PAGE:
Thursday, November 19, 2009

Look into your eyes...

Man is a natural entity among natural entities. All human knowledge comes to humans via the senses (images, etc.). Insofar as matter as such is unintelligible to us, and pure essences are inscrutable to us, we must somehow "bridge" our sensory contact with the world and our intellectual descriptions of it. We do this by "abstracting" a thing's nature from our sensory contact with it. We know universals IN particulars, not AS particulars; and we know particulars BY universals, not AS universals.

The problem is this: just because we cannot think without "images" does not mean we think only BY images. The problem is this: can we STOP at our private visualizations (as an adequate grasp of reality)? Thomism insists all thought involves a visual dimension but abstraction is a purely intellectual act, and therefore surpasses total visualization. Just because we can't speak without word doesn't mean we can say all we know IN words. We don't "know" essences themselves; we know things IN their act of existence; and the plenitude of existence endlessly surpasses our verbal or visual description of it.

It's not an "empirical verifiable" fact that "knowledge is a function of empirical verification." What's more, that claim ITSELF cannot be verified empirically. It begs the question. Being a claim ABOUT empirical facts, empirical verificationism is not itself an empirical FACT.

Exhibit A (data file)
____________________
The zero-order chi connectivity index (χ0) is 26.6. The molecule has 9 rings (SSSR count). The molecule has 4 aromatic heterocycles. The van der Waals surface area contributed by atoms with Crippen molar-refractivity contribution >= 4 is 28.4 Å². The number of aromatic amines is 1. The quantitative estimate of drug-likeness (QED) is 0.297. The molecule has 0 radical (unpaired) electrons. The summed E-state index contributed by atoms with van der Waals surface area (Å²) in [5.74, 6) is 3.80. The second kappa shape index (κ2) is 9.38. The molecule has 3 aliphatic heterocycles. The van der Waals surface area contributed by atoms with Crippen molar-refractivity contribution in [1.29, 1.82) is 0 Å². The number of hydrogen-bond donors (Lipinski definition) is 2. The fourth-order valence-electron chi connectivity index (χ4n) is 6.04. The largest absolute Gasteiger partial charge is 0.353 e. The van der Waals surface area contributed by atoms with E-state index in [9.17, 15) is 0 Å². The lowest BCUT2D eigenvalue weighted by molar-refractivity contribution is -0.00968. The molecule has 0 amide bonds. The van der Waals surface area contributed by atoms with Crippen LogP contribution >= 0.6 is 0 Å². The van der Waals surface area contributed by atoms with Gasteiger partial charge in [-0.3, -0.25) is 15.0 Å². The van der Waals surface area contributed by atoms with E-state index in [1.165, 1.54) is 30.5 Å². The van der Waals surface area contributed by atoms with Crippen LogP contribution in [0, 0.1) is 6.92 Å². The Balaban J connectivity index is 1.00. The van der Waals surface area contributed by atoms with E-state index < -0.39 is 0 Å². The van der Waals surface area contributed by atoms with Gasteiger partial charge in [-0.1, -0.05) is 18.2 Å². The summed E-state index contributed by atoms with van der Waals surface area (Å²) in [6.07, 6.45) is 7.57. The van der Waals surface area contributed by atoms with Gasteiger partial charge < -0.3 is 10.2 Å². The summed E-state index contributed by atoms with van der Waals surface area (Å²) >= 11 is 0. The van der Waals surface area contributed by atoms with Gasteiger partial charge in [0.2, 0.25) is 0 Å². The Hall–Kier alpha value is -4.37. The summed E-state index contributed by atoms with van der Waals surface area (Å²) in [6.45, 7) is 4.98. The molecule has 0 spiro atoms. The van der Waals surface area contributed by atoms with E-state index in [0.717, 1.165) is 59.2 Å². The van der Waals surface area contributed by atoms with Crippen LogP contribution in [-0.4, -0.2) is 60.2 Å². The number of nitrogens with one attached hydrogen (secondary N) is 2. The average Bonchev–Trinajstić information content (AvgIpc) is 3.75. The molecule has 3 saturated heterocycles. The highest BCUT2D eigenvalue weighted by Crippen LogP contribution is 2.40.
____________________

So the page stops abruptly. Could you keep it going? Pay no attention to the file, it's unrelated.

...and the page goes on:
Kant reminds us of the crucial "unity of consciousness," but is such a thing empirically measurable? And what about "now" itself? Can we "touch" or "measure" the present? The present has no extension or duration since it either "just was" or "is about to be" but it exists in a transcendental way. It is the transcendental "dimension" which enables us to have empirical experience at all.

Tell me what is happening RIGHT NOW. You can't, because "now" is already "past." The "now" obviously it exists, but it is not subject to an empirical description at all, nor a direct empirical verification. Can we measure the present? WHEN we do measure it? We only "measure" the duration of "now" on the boundaries of it. It's like trying to look at the inside of your own eyeball.

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